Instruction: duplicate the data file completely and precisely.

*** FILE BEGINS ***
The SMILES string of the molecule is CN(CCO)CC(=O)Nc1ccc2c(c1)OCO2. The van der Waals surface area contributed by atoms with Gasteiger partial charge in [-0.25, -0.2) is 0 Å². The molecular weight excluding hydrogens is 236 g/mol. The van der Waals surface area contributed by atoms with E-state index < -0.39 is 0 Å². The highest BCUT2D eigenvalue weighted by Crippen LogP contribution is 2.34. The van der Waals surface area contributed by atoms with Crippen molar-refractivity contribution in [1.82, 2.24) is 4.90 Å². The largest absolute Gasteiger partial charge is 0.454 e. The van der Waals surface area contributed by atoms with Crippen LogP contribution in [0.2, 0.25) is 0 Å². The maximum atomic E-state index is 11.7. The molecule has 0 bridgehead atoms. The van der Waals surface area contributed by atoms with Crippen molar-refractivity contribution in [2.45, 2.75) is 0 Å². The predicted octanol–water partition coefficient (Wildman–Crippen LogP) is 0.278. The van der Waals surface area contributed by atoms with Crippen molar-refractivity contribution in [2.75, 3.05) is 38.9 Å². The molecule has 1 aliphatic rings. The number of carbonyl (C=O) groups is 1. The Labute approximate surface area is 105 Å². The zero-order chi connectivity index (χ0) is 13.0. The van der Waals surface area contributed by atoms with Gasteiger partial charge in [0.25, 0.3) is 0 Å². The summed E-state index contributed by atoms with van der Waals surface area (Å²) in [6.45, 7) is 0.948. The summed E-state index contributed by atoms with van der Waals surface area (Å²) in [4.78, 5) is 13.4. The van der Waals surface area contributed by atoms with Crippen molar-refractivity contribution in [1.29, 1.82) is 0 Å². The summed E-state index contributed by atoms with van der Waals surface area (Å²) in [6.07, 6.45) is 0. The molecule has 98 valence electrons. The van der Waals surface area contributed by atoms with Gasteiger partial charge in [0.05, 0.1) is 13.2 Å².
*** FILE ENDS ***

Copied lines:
The SMILES string of the molecule is CN(CCO)CC(=O)Nc1ccc2c(c1)OCO2. The van der Waals surface area contributed by atoms with Gasteiger partial charge in [-0.25, -0.2) is 0 Å². The molecular weight excluding hydrogens is 236 g/mol. The van der Waals surface area contributed by atoms with E-state index < -0.39 is 0 Å². The highest BCUT2D eigenvalue weighted by Crippen LogP contribution is 2.34. The van der Waals surface area contributed by atoms with Crippen molar-refractivity contribution in [1.82, 2.24) is 4.90 Å². The largest absolute Gasteiger partial charge is 0.454 e. The van der Waals surface area contributed by atoms with Crippen LogP contribution in [0.2, 0.25) is 0 Å². The maximum atomic E-state index is 11.7. The molecule has 0 bridgehead atoms. The van der Waals surface area contributed by atoms with Crippen molar-refractivity contribution in [2.45, 2.75) is 0 Å². The predicted octanol–water partition coefficient (Wildman–Crippen LogP) is 0.278. The van der Waals surface area contributed by atoms with Crippen molar-refractivity contribution in [2.75, 3.05) is 38.9 Å². The molecule has 1 aliphatic rings. The number of carbonyl (C=O) groups is 1. The Labute approximate surface area is 105 Å². The zero-order chi connectivity index (χ0) is 13.0. The van der Waals surface area contributed by atoms with Gasteiger partial charge in [0.25, 0.3) is 0 Å². The summed E-state index contributed by atoms with van der Waals surface area (Å²) in [6.45, 7) is 0.948. The summed E-state index contributed by atoms with van der Waals surface area (Å²) in [4.78, 5) is 13.4. The van der Waals surface area contributed by atoms with Crippen molar-refractivity contribution in [1.29, 1.82) is 0 Å². The summed E-state index contributed by atoms with van der Waals surface area (Å²) in [6.07, 6.45) is 0. The molecule has 98 valence electrons. The van der Waals surface area contributed by atoms with Gasteiger partial charge in [0.05, 0.1) is 13.2 Å².